4) Remember that God will not always work in the obvious way I want him to. I have great ideas about how God should work - he should end this trial by letting us conceive a healthy baby! I've learned all my lessons, right? He'll get glory by answering my prayers as soon as possible, right? Seems like a good idea to me... But when I think I know best how God should work in my life, I am easily tempted to self-pity when God does not work how I expect. I need to trust that his ways are higher than mine.

5) Find others to carry part of your burden. When I give into self-pity, I tend to isolate myself. Then, it becomes that much easier to exaggerate how bad my circumstances are, to judge others as uncaring, to ignore God's promises, and to complain about God not working how I want. When I am the only human audience for these thoughts, they start to dig in deep. But if I open up to others - my husband first, and then other friends - my sin is exposed and can be addressed and corrected, my despair is lessened as others help me, and I am pointed back to my loving and trustworthy God.

I think if I can even remember one of these things when I am tempted, it would throw a big wrench into the cogs of self-pity. By the Spirit's help, I hope to be able to capture self-pitying thoughts more and more quickly as time goes on. May he "fulfill every resolve for good and every work of faith by his power, so that the name of our Lord Jesus may be glorified" (2 Thessalonians 1:11-12)!

(originally posted on 8.18.2006)


Blueberries for Hope

Many infertile women have a box. Or a drawer. A shelf. A room. A place where they have stored up a collection of items for that longed-for baby. Outfits. Blankets. Books. The collection and the place where it's stored can be a symbol of hope or a painful, tangible reminder of misplaced dreams. I don't have that collection or that place. I think it's partially due to a streak of Dutch practicality - why would I waste money on something that isn't a reality? And I think it's a form of self-protection - there are enough reminders in the world of my childless state, so why willfully inflict additional pain on myself? So I don't own anything* for my future children, and I'm content with that.

That is, I didn't own anything for future children, until yesterday. Yesterday, when my sweet husband came home from a brief business trip with a gift to represent our newfound optimism. He bought me a children's book, Blueberries for Sal, which he said he hopes will be the start of a collection. I hope so, too.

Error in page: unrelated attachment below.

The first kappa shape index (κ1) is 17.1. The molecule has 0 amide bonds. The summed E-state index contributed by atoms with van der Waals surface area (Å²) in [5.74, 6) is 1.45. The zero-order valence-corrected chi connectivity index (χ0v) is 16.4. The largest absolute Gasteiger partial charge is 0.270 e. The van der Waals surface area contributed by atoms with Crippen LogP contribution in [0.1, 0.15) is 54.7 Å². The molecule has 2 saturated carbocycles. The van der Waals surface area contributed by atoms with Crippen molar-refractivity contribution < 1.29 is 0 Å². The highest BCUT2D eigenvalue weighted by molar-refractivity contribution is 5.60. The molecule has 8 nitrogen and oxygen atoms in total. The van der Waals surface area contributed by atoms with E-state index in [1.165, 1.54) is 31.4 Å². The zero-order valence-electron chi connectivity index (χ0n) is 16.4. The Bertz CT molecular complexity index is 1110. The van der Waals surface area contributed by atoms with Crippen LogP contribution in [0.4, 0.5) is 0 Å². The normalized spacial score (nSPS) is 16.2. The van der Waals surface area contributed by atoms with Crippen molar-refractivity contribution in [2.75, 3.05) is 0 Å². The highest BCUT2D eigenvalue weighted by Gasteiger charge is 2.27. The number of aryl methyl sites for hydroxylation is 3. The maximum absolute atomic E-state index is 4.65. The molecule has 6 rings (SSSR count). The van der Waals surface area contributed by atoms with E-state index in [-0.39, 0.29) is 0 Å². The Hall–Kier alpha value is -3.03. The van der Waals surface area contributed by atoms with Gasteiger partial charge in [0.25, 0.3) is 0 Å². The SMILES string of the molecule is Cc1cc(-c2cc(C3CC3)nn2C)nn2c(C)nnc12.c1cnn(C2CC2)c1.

For the record, if I were to make a similar gesture to him, I would give him this. In fact, the only thing that stopped me from ordering it as soon as I saw it is that same Dutch practicality which whispered, "Yes, you're confident you'll be parents someday, somehow, but what if you adopt a two-year-old too big for this to fit?" But I regularly check to make sure the item is still there, on sale, waiting for the right time to purchase it. (Lord, please let it be soon!)

*Unless you count the box in storage that contains gifts that each of our mothers presented on our wedding day: one (1) pair ducky baby booties and the supplies to create one (1) ducky bathroom. I told you they were obsessed with giving us duck stuff. (We love you, moms! We just like joking about the duck stuff!)


Hope Quotes

While preparing my heart for the laparoscopy (from which I really did not expect good results), I listened to a message by Janis Shank entitled "Hope Is a Verb: Biblical Hope" (HT GirlTalk). I highly recommend this outstanding message on the life of Sarah, which offers weapons to battle fear and wisdom to refocus our hope on God's purposes. Janis also littered the message with high-impact quotes. Here are a few favorites:

"To hope means to look forward expectantly for God's future activity. The ground of hope is God's past activity in Jesus Christ, who points the way to God's purposes for his creation." New Dictionary of Theology

"In the case of every child of God, calamity never comes alone; it invariably brings Jesus with it." Octavius Winslow

"Has your wishful hope been converted at the foot of the cross to true hope?" Elisabeth Elliot